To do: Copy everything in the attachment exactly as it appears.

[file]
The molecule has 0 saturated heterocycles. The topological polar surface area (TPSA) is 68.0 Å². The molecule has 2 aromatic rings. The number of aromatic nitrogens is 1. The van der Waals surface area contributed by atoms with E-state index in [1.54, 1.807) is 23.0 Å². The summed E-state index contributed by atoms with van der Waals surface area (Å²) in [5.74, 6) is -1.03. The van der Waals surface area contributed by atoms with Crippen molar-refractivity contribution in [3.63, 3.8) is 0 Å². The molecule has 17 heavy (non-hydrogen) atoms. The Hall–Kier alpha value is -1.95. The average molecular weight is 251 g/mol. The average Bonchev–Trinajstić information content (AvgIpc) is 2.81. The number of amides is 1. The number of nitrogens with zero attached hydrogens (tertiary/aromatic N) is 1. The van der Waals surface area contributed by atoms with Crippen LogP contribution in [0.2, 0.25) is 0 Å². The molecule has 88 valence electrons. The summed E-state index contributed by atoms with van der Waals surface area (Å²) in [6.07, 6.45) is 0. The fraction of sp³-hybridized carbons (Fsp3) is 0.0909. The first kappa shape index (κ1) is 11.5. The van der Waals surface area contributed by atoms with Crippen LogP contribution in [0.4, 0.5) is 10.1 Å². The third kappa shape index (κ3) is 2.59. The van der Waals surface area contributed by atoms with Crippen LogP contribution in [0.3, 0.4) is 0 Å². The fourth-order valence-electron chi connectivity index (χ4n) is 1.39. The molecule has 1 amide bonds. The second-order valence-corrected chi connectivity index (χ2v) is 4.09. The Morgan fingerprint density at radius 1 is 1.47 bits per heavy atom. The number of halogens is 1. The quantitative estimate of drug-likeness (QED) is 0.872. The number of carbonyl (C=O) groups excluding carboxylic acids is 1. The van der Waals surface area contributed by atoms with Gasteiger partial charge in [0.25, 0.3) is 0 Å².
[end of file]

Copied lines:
The molecule has 0 saturated heterocycles. The topological polar surface area (TPSA) is 68.0 Å². The molecule has 2 aromatic rings. The number of aromatic nitrogens is 1. The van der Waals surface area contributed by atoms with E-state index in [1.54, 1.807) is 23.0 Å². The summed E-state index contributed by atoms with van der Waals surface area (Å²) in [5.74, 6) is -1.03. The van der Waals surface area contributed by atoms with Crippen molar-refractivity contribution in [3.63, 3.8) is 0 Å². The molecule has 17 heavy (non-hydrogen) atoms. The Hall–Kier alpha value is -1.95. The average molecular weight is 251 g/mol. The average Bonchev–Trinajstić information content (AvgIpc) is 2.81. The number of amides is 1. The number of nitrogens with zero attached hydrogens (tertiary/aromatic N) is 1. The van der Waals surface area contributed by atoms with Crippen LogP contribution in [0.2, 0.25) is 0 Å². The molecule has 88 valence electrons. The summed E-state index contributed by atoms with van der Waals surface area (Å²) in [6.07, 6.45) is 0. The fraction of sp³-hybridized carbons (Fsp3) is 0.0909. The first kappa shape index (κ1) is 11.5. The van der Waals surface area contributed by atoms with Crippen LogP contribution in [0.4, 0.5) is 10.1 Å². The third kappa shape index (κ3) is 2.59. The van der Waals surface area contributed by atoms with Crippen LogP contribution in [0.3, 0.4) is 0 Å². The fourth-order valence-electron chi connectivity index (χ4n) is 1.39. The molecule has 1 amide bonds. The second-order valence-corrected chi connectivity index (χ2v) is 4.09. The Morgan fingerprint density at radius 1 is 1.47 bits per heavy atom. The number of halogens is 1. The quantitative estimate of drug-likeness (QED) is 0.872. The number of carbonyl (C=O) groups excluding carboxylic acids is 1. The van der Waals surface area contributed by atoms with Gasteiger partial charge in [0.25, 0.3) is 0 Å².